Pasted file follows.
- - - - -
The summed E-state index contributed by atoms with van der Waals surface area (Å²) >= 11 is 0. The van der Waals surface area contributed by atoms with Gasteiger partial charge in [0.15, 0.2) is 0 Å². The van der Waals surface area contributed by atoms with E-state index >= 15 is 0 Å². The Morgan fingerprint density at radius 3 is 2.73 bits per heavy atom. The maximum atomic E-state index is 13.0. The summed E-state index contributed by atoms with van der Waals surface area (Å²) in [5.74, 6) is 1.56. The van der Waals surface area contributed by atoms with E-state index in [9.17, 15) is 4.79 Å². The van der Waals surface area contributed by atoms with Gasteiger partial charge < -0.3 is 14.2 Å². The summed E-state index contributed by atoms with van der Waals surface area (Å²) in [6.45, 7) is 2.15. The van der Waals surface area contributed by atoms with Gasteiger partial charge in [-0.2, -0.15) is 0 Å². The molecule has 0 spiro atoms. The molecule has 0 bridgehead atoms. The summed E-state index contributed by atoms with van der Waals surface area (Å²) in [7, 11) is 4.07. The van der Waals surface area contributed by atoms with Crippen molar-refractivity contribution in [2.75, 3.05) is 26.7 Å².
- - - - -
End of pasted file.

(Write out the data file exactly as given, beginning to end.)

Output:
The summed E-state index contributed by atoms with van der Waals surface area (Å²) >= 11 is 0. The van der Waals surface area contributed by atoms with Gasteiger partial charge in [0.15, 0.2) is 0 Å². The van der Waals surface area contributed by atoms with E-state index >= 15 is 0 Å². The Morgan fingerprint density at radius 3 is 2.73 bits per heavy atom. The maximum atomic E-state index is 13.0. The summed E-state index contributed by atoms with van der Waals surface area (Å²) in [5.74, 6) is 1.56. The van der Waals surface area contributed by atoms with E-state index in [9.17, 15) is 4.79 Å². The van der Waals surface area contributed by atoms with Gasteiger partial charge < -0.3 is 14.2 Å². The summed E-state index contributed by atoms with van der Waals surface area (Å²) in [6.45, 7) is 2.15. The van der Waals surface area contributed by atoms with Gasteiger partial charge in [-0.2, -0.15) is 0 Å². The molecule has 0 spiro atoms. The molecule has 0 bridgehead atoms. The summed E-state index contributed by atoms with van der Waals surface area (Å²) in [7, 11) is 4.07. The van der Waals surface area contributed by atoms with Crippen molar-refractivity contribution in [2.75, 3.05) is 26.7 Å².